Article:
What kind of webinars are we talking about here?

My definition of a webinar in your marketing is as follows: A webinar that shares valuable information for a company’s prospects and establishes the company and/or the speaker as the thought leader in the topic. Webinars need to offer value to the audience and then also the company. The value to the company gets delivered by building a relationship with the viewers, who then ultimately buy something from the company.

To convert webinar viewers to buying customers we must follow a process similar to this:

  1. Pick a topic that people might find interesting and that we have something to share about
  2. Promote the webinar well enough to draw the right size of attendance
  3. Have a plan for follow-up through email cadences and sales calls at the right time
  4. Further promotion of webinar on other channels

Read next: Should I post my webinar to YouTube and other channels?

Tamara Burkett reminded us in this Business Storytelling Podcast episode that just 3 percent of your audience is ready to buy at any given time.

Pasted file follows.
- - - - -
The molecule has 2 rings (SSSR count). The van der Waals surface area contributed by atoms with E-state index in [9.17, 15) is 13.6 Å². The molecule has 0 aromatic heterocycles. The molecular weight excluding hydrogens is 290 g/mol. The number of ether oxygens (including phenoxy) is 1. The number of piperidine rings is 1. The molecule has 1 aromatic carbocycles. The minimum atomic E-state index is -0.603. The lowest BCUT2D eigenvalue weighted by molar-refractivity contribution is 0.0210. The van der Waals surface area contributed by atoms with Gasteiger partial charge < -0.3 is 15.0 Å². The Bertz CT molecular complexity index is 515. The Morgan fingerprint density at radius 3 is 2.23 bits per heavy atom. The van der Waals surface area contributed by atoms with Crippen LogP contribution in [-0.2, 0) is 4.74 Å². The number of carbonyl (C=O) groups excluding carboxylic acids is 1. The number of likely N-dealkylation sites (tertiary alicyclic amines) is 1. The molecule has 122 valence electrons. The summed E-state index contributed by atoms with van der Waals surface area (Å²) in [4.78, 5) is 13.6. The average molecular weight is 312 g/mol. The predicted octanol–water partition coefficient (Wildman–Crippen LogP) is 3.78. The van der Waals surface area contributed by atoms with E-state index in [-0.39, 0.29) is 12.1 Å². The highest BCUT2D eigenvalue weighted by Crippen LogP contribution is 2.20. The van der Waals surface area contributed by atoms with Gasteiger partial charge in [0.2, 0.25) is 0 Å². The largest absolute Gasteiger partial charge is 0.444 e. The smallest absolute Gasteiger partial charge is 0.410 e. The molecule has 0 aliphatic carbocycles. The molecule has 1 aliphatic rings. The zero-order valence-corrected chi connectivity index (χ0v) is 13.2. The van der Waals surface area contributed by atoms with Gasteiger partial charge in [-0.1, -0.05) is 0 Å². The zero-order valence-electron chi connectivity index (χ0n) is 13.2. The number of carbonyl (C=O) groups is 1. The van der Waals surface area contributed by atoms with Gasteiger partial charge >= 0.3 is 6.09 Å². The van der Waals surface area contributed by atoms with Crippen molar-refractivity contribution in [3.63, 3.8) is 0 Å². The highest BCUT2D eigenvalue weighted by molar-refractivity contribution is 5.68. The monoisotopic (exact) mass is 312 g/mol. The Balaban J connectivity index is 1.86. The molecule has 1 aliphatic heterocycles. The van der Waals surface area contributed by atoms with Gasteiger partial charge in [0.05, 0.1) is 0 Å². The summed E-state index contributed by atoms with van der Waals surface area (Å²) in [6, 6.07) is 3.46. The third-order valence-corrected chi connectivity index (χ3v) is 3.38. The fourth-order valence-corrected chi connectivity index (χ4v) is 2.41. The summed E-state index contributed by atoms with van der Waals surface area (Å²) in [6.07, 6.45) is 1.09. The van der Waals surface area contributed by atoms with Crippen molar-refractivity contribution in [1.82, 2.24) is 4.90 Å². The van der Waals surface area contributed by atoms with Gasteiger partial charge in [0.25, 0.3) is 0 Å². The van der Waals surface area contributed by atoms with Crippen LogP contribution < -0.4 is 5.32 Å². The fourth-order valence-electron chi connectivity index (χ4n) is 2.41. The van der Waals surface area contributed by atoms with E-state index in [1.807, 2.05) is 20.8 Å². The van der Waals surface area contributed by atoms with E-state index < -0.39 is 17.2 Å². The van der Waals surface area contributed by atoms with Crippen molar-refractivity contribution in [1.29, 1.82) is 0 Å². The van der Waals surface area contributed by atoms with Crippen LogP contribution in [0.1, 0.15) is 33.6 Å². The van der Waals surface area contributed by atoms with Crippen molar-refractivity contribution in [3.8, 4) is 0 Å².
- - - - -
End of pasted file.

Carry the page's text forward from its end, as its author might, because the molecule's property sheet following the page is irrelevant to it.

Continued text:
With that in mind, you have to get a decent number of relevant audience members to the webinar to have any chance at all to make a sale. Let’s put that into perspective:

100 relevance audience members = 3 people ready to buy. Of course, you still need to figure out what exactly they are ready to buy. And you’ll have to reach them still.

You can do that through great and relevant promotions and distribution strategies as well as organic social media outreach, which I discuss in this blog post.


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Zoom Meetings as webinars

That’s where the Zoom verbiage might come in handy. For one, I don’t have the most positive association to the term “webinar” as a consumer. Many webinars out there are too long, happen at times I don’t have time, the sign-up process is terrible and sometimes the content is too sales-y.